Harman 'Heads Up' with Navdy deal

December 07, 2016 // By Junko Yoshida
Harman, an automotive Tier One soon to be acquired by Samsung, announced Tuesday (Dec. 6) that it has partnered with Navdy, a San Francisco-based startup for exclusive rights to sell co-branded heads-up display (HUD) devices.

Harman also made an undisclosed sum of money in Navdy.

Connected to a car via an OBD (On-Board Diagnostic system)-II port and designed to talk to the driver’s smartphone via Bluetooth, Navdy’s HUD projects car, phone, and music information as a transparent image on the windshield, directly over the road. The deal with Harman will give Navdy’s heads-up driving technology a broad set of distribution channels ranging from aftermarket to automotive OEMs, Tier Ones, and telecom operators.
Harman’s credibility and close ties to the automotive industry are a huge boost for the three-year-old startup.

For Harman, the deal illustrates the company’s upstream strategy. It helps Harman provide customers with “end-to-end connected experiences,” explained Jeffery Fay, vice president and general manager of aftermarket services at Harman. Harman’s broad business spans connected cars, lifestyle audio, professional audio/video/lighting solutions, and connected services. Harman’s connected services include over-the-air updates and cyber security solutions, said Fay. Navdy’s device will become one more platform allowing Harman to offer consumers and OEMs connected services.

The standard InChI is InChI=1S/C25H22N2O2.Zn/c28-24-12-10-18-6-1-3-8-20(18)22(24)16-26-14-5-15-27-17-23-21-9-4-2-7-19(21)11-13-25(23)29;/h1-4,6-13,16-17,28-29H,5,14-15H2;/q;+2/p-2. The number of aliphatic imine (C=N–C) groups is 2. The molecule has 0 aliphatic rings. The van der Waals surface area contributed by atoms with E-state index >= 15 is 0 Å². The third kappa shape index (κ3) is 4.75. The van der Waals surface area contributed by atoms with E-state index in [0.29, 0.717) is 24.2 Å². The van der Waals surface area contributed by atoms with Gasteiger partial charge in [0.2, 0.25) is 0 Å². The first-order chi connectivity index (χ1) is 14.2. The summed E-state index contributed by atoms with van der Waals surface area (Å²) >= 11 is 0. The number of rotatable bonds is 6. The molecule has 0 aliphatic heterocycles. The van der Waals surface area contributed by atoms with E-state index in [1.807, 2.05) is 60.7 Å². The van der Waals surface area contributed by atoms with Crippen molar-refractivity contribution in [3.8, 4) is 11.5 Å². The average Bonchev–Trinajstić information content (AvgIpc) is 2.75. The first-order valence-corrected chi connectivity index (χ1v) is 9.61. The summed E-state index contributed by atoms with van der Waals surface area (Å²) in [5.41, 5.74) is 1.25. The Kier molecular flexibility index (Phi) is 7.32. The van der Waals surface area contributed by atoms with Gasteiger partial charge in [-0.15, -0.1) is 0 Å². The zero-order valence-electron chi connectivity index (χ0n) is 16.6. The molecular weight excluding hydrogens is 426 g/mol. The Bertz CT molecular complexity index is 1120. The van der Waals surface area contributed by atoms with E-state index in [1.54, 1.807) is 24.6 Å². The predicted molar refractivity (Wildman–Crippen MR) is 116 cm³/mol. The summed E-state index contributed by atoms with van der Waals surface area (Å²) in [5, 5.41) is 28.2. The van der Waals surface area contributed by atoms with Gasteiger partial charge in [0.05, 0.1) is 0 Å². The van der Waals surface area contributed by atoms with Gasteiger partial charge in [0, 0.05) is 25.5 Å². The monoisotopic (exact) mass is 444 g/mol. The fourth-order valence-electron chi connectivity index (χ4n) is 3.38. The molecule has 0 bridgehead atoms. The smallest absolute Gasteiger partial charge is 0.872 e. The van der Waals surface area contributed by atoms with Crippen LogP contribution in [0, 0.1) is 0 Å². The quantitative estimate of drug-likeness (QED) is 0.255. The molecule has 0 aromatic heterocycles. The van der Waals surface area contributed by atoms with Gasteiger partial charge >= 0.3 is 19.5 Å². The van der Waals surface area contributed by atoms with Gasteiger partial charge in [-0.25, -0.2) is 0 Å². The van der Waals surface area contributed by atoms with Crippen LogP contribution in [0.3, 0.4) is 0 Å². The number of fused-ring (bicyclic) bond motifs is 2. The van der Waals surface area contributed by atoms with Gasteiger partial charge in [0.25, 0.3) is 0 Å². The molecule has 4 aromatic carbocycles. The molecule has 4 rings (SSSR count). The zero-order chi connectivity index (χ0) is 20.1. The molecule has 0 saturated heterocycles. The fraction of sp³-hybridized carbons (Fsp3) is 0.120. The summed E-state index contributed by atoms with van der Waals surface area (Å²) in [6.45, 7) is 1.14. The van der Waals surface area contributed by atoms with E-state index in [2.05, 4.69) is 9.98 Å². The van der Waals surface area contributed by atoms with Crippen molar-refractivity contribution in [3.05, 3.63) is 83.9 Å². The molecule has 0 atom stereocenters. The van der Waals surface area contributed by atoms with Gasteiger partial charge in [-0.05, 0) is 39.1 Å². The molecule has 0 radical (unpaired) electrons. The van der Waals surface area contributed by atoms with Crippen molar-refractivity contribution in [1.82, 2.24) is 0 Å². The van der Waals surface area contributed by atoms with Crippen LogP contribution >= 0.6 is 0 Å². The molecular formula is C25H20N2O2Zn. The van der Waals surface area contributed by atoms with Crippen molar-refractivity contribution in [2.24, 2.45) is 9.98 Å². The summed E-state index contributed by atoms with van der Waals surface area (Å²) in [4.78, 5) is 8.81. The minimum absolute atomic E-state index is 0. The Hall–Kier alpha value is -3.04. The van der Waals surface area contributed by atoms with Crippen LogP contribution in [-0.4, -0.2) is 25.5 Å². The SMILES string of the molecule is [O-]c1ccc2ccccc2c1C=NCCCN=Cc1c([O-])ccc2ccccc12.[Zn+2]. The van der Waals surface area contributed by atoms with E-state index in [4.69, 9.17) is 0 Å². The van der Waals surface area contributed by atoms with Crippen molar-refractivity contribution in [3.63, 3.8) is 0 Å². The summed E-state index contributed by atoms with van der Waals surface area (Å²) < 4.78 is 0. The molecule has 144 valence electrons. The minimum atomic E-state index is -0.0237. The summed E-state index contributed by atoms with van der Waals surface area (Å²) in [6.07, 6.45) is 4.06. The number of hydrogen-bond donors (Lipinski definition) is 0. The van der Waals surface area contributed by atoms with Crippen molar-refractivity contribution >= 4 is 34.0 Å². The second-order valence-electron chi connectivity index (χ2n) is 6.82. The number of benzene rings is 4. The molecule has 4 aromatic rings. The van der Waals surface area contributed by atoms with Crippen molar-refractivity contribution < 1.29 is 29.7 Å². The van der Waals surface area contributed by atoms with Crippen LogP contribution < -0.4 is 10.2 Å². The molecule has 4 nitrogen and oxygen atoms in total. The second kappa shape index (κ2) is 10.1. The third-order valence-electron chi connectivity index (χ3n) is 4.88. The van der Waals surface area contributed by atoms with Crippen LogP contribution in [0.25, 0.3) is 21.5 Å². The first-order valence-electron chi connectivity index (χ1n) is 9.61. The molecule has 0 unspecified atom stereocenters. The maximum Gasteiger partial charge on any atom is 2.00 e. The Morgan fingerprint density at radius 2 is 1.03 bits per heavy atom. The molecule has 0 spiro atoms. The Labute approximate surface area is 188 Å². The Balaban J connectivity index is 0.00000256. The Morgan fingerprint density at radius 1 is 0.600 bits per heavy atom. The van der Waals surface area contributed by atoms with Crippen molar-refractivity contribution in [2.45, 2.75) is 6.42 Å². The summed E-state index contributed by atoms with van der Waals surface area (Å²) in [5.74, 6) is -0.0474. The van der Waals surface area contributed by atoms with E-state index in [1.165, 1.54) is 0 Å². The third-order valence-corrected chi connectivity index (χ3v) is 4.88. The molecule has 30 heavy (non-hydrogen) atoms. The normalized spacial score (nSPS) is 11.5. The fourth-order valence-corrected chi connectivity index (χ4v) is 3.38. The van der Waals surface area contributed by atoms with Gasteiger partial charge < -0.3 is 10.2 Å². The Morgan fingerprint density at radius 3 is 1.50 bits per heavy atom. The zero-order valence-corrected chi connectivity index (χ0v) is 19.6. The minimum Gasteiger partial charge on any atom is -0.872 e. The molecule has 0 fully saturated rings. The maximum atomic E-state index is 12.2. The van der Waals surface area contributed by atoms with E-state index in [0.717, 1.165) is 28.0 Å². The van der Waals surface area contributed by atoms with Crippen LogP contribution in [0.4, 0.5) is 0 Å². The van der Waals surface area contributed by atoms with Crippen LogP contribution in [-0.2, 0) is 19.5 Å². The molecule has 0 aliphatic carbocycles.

Who is Navdy?
Navdy, founded in 2013, is headed by Doug Simpson, originally from Hewlett Packard. The company has a team of 75 engineers and scientists with expertise that ranges from computer vision to optics and machine learning. Many are Apple alumni. Navdy believes its new product is no ordinary HUD. It’s so small that it can fit easily on a dashboard. It works under almost any lighting conditions. Even when the car faces into direct sunlight, the HUD image is clear. Polarized glasses worn by a driver cause no problems, either.

(Source: Navdy)

Navdy’s transparent image is purposely projected into the distance so that the road stays in focus while the driver views the information.
What impressed Harman most is the simplicity of Navdy’s user interface. Harman’s Fay said that Navdy has “figured out a very natural, safer way for drivers to access information.”

The HUD display isn’t cluttered with information. It can project only types of information that the individual driver prefers.
While navigation information from Google Maps and traffic information from HERE are on display, a user can choose the items from his smartphone to be transferred to the HUD.